Page:EB1911 - Volume 24.djvu/236

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in Rassegna d'art, 1904, 69). The place is well known for its gingerbread (amaretti) and is also a manufacturing town. It is situated on one of the lines (Ferrovia Nord) from Milan to Como, and has branch lines to Seregno, Busto Arsizio and Varese.

SAROS, in Babylonian numeration, the number 3600, i.e. 60 times 60. In astronomy and chronology, a remarkable period of 18 years and 10 or 11 days, at the end of which every eclipse of the sun or moon recurs with little change as regards the time and the character of the eclipse. It is supposed to have afforded in ancient times the principal method of predicting eclipses (see Eclipse).

SARPEDŌN, in Greek legend, son of Zeus and Laodameia, Lycian prince and hero of the Trojan war. He fought on the side of the Trojans, and after greatly distinguishing himself by his bravery, was slain by Patroclus. A terrible struggle took place for the possession of his body, until Apollo rescued it from the Greeks, and by the command of Zeus washed and cleansed it, anointed it with ambrosia, and handed it over to Sleep and Death, by whom it was conveyed for burial to Lycia, where a sanctuary (Sarpedoneum) was erected in honour of the fallen hero. Virgil (Aen. i. 100) knows nothing of the removal of the body to Lycia. In later tradition, Sarpedon was the son of Zeus and Europa and the brother of Minos. Having been expelled from Crete by the latter, he and his comrades sailed for Asia, where he finally became king of Lycia. Euripides (Rhesus, 29) confuses the two Sarpedons.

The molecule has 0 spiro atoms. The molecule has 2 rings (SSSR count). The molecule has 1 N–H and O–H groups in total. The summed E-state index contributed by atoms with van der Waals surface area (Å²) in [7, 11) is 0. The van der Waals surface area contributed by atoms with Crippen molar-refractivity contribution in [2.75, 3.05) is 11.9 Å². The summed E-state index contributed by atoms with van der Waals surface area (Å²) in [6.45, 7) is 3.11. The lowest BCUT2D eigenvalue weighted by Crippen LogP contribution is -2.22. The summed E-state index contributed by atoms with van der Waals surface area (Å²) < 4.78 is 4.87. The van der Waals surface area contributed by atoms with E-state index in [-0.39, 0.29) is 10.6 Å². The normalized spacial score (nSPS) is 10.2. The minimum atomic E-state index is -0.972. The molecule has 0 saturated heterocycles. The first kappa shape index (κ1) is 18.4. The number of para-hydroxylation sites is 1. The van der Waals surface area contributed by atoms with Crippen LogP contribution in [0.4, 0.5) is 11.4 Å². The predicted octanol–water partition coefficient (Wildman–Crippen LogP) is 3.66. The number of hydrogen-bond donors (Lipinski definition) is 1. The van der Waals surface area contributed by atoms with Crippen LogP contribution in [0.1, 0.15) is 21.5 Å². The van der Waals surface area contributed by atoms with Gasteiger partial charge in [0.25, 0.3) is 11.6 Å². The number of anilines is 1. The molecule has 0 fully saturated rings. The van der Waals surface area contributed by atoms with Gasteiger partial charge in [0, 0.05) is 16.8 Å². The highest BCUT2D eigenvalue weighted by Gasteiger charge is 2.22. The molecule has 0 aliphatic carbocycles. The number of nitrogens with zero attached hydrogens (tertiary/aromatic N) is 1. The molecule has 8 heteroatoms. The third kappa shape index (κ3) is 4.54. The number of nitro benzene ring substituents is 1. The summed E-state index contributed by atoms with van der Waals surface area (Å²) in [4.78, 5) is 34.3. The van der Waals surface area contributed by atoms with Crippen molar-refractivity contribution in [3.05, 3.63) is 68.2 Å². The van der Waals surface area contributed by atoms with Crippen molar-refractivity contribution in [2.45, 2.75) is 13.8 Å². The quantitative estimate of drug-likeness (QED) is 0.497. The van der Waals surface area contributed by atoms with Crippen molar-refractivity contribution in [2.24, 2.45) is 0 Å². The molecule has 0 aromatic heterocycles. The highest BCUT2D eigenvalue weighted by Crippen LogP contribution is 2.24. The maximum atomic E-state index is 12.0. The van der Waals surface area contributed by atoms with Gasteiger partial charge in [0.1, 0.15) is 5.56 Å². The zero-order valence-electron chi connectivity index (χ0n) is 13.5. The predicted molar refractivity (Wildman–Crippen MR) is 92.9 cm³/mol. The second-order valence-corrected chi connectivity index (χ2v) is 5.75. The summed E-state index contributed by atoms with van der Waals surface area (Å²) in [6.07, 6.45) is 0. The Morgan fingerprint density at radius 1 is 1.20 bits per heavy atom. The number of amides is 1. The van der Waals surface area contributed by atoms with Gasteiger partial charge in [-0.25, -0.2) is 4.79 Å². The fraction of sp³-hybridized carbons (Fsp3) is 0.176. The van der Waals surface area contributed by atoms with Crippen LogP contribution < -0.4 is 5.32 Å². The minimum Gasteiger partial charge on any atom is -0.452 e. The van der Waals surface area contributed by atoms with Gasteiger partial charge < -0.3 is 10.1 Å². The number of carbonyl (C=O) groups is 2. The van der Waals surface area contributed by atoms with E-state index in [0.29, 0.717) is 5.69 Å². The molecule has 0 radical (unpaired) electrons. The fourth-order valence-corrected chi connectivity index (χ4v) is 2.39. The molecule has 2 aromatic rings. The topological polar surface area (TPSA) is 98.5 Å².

See Homer, Iliad, v. 479, xii. 292, xvi. 419–683; Apollodorus iii. 1, 2; Appian, Bell. civ. iv. 78; Herodotus i. 173, with Rawlinson's notes.